Intensive insulin therapy to normalize blood glucose levels effectively delays the onset and slows the progression of microvascular complications including diabetic retinopathy, nephropathy and neuropathy in T1DM patients [5557]. Several studies investigated the influence of (newly diagnosed) CD with or without treatment by a GFD on long term diabetic complications and found CD to be either protective [51, 54, 58] or aggravating [5961]. A recent large nationwide study in Sweden revealed that the duration of CD is important for the eventual effect [60]. They showed that individuals with T1DM and CD were at a lower risk of diabetic retinopathy in the first 5 years after CD diagnosis (adjusted hazard ratio (HR) 0.57 [95 % CI 0.36–0.91]), followed by a neutral risk in years 5 to <10 years (1.03 [0.68–1.57]). With longer follow-up, coexisting CD was a risk factor for diabetic retinopathy (10 to <15 years of follow-up, adjusted HR 2.83 [95 % CI 1.95–4.11]; ≥15 years of follow-up, 3.01 [1.43–6.32]) [60]. They ascribe the protective effect in the first 5 years to lower cholesterol levels and lower body mass index (BMI). However, this study lacks individual-based information on GFD adherence.

In a study of our group we found less diabetic retinopathy in a T1DM population with a mean CD duration of 3 years+ treatment by GFD compared to T1DM patients without CD [51]. Also, a previous study by Pitocco et al. showed more subclinical atherosclerosis in T1DM patients with a mean duration of treated CD of 9.9 years [61]. These studies suggest that a short duration of CD is protective and a longer duration of CD may aggravate diabetic complications [51, 60].

Renal disease

CD is associated with a higher risk of end-stage renal disease (ESRD) with a Hazard Ratio (HR) for ESRD of 2.87 (95 % CI 2.22 to 3.71, p < 0.001) [62]. The cumulative prevalence of end-stage renal disease in T1DM patients without CD, is 2.2 % at 20 years and 7.7 % at 30 years [63]. Interestingly, in T1DM patients with CD it was found that non-adherence to a GFD was associated with early elevation of albumin excretion in urine, a recognized factor for diabetic nephropathy [64]. Skovbjerg et al. found that there was a higher prevalence of CD in T1DM patients with nephropathy (2.6 %) than in T1DM patients without nephropathy (1 %) [65]. A recent study found a positive association between longstanding CD in T1DM patients and chronic renal disease in T1DM [66]. For chronic renal disease, this excess risk was present after more than 10 years of CD (HR 2.03, 95 % CI 1.08, 3.79) [66]. However, data about GFD adherence was lacking. These studies suggest that concomitant CD in T1DM patients might lead to more nephropathy in case of longstanding CD, in particular in case of poor adherence to a GFD [64]. The underlying mechanisms need, however, to be elucidated.

Bone mineral density

Decreased bone mineral density (BMD) is observed both in T1DM patients [67] and in CD patients [68]. In the latter group of patients, this is especially related to the intestinal malabsorption of vitamin D, necessary for healthy bone metabolism [68]. Reports have shown that bone mineral density is lower in paediatric T1DM patients with undiagnosed CD than in T1DM patients without CD [69, 70]. As expected, also in adults with both T1DM and active CD, a decreased BMD was found, but whether CD or T1DM was the cause remains unclear [71]. A study by Sategna-Guidetti showed that treatment by a GFD results in an improvement of lumbar spine BMD in adults with CD [72].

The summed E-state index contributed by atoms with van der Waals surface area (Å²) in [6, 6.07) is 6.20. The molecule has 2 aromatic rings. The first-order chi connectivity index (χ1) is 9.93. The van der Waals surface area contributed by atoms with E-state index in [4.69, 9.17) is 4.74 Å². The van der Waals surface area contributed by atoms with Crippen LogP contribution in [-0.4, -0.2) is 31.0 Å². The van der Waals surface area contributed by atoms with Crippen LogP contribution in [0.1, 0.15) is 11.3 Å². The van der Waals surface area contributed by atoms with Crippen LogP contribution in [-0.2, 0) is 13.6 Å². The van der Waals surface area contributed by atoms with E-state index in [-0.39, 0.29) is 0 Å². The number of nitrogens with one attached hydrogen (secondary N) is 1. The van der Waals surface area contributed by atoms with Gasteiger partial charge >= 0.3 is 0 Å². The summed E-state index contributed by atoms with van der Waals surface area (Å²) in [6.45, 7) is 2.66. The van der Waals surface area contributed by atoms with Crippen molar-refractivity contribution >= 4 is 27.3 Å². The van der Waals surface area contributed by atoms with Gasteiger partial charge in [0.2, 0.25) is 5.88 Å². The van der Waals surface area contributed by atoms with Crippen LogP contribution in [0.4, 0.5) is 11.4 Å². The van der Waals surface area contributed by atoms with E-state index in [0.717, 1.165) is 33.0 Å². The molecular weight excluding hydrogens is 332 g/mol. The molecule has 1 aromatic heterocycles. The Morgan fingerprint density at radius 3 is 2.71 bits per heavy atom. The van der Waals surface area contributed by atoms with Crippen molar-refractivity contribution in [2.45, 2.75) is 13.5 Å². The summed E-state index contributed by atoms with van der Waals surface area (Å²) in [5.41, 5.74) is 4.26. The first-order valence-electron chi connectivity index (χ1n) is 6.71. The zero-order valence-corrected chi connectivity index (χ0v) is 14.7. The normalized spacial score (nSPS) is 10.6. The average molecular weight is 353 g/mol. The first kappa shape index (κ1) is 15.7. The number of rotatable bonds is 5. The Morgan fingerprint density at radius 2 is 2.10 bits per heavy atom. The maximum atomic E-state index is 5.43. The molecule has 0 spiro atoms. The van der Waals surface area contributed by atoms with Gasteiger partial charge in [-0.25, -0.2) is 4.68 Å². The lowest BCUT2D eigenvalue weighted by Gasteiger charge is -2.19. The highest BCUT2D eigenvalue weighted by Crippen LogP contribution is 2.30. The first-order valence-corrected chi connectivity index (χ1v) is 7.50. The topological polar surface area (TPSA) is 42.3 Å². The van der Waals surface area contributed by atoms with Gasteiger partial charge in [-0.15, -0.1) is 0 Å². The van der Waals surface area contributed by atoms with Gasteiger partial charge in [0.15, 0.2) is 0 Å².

In summary, BMD in T1DM + CD patients is generally decreased and follow-up of BMD with possible treatment is warranted. Besides maintaining a GFD, data is scarce whether calcium and vitamin D supplementation in CD patients is mandatory [68]. Lifestyle changes as regular exercise and smoking cessation should be advised, and in the case of osteoporosis, calcium, vitamin D and bisphosphonates should be prescribed [68].

Quality of life

Both T1DM and CD are chronic illnesses which influence the quality of life (QOL) since the treatments are burdensome and the complications can be debilitating and life threatening. T1DM patients have a diminished QOL which is partly caused by the development of vascular complications [73]. The lower QOL in CD patients is reported especially in the social aspects of life and in those with symptoms, women being mostly affected [74]. In adult T1DM patients with both T1DM and treated CD, we described a compromised QOL particularly in women and both social functioning and general health perception was affected [75]. This is of importance since patients with T1DM are at increased risk of depression [76]. The additional diagnosis of CD further increases the risk of depression, and this should be taken into account in the clinical support of these patients [77].

Comorbidity and mortality

T1DM is, beside CD, associated with autoimmune thyroid diseases (Hashimoto’s or Graves’ disease) (AIT), autoimmune gastritis, Addison’s disease, and vitiligo [8]. The presence of a third autoimmune disease in T1DM + CD patients is frequently found. A study by Kaspers et al. found a higher incidence of AIT in patients with T1DM and CD (6.3 %) when compared to those with CD alone (2.3 %) [78]. Our clinical practice study in adults revealed that 28 % of T1DM + CD patients were diagnosed with a third autoimmune disease, mainly autoimmune thyroiditis (22 %) [79].